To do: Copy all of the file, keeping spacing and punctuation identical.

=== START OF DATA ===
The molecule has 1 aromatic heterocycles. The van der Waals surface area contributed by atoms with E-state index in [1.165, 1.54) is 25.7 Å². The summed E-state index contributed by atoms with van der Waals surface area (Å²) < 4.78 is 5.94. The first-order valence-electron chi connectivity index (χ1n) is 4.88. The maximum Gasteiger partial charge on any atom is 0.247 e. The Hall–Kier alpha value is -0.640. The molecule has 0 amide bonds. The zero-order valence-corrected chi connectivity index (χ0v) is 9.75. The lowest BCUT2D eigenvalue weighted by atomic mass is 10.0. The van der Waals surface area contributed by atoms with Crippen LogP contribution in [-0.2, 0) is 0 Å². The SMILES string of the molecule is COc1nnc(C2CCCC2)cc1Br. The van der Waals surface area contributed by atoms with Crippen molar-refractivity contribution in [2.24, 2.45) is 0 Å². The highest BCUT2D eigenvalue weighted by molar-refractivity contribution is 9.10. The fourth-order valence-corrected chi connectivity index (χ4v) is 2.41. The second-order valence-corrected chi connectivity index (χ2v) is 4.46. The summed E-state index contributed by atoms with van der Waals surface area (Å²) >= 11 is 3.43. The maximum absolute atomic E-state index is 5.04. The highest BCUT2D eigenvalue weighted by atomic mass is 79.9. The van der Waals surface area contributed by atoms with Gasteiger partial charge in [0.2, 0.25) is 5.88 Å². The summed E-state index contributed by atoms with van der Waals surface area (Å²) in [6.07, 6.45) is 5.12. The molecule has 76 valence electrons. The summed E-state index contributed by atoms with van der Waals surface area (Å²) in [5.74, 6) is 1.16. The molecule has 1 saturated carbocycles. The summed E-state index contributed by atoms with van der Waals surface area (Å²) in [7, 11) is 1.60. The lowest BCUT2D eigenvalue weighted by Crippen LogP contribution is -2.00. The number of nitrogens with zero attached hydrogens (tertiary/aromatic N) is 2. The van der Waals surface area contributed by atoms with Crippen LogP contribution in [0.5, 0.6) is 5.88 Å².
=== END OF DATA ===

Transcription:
The molecule has 1 aromatic heterocycles. The van der Waals surface area contributed by atoms with E-state index in [1.165, 1.54) is 25.7 Å². The summed E-state index contributed by atoms with van der Waals surface area (Å²) < 4.78 is 5.94. The first-order valence-electron chi connectivity index (χ1n) is 4.88. The maximum Gasteiger partial charge on any atom is 0.247 e. The Hall–Kier alpha value is -0.640. The molecule has 0 amide bonds. The zero-order valence-corrected chi connectivity index (χ0v) is 9.75. The lowest BCUT2D eigenvalue weighted by atomic mass is 10.0. The van der Waals surface area contributed by atoms with Crippen LogP contribution in [-0.2, 0) is 0 Å². The SMILES string of the molecule is COc1nnc(C2CCCC2)cc1Br. The van der Waals surface area contributed by atoms with Crippen molar-refractivity contribution in [2.24, 2.45) is 0 Å². The highest BCUT2D eigenvalue weighted by molar-refractivity contribution is 9.10. The fourth-order valence-corrected chi connectivity index (χ4v) is 2.41. The second-order valence-corrected chi connectivity index (χ2v) is 4.46. The summed E-state index contributed by atoms with van der Waals surface area (Å²) >= 11 is 3.43. The maximum absolute atomic E-state index is 5.04. The highest BCUT2D eigenvalue weighted by atomic mass is 79.9. The van der Waals surface area contributed by atoms with Gasteiger partial charge in [0.2, 0.25) is 5.88 Å². The summed E-state index contributed by atoms with van der Waals surface area (Å²) in [6.07, 6.45) is 5.12. The molecule has 76 valence electrons. The summed E-state index contributed by atoms with van der Waals surface area (Å²) in [5.74, 6) is 1.16. The molecule has 1 saturated carbocycles. The summed E-state index contributed by atoms with van der Waals surface area (Å²) in [7, 11) is 1.60. The lowest BCUT2D eigenvalue weighted by Crippen LogP contribution is -2.00. The number of nitrogens with zero attached hydrogens (tertiary/aromatic N) is 2. The van der Waals surface area contributed by atoms with Crippen LogP contribution in [0.5, 0.6) is 5.88 Å².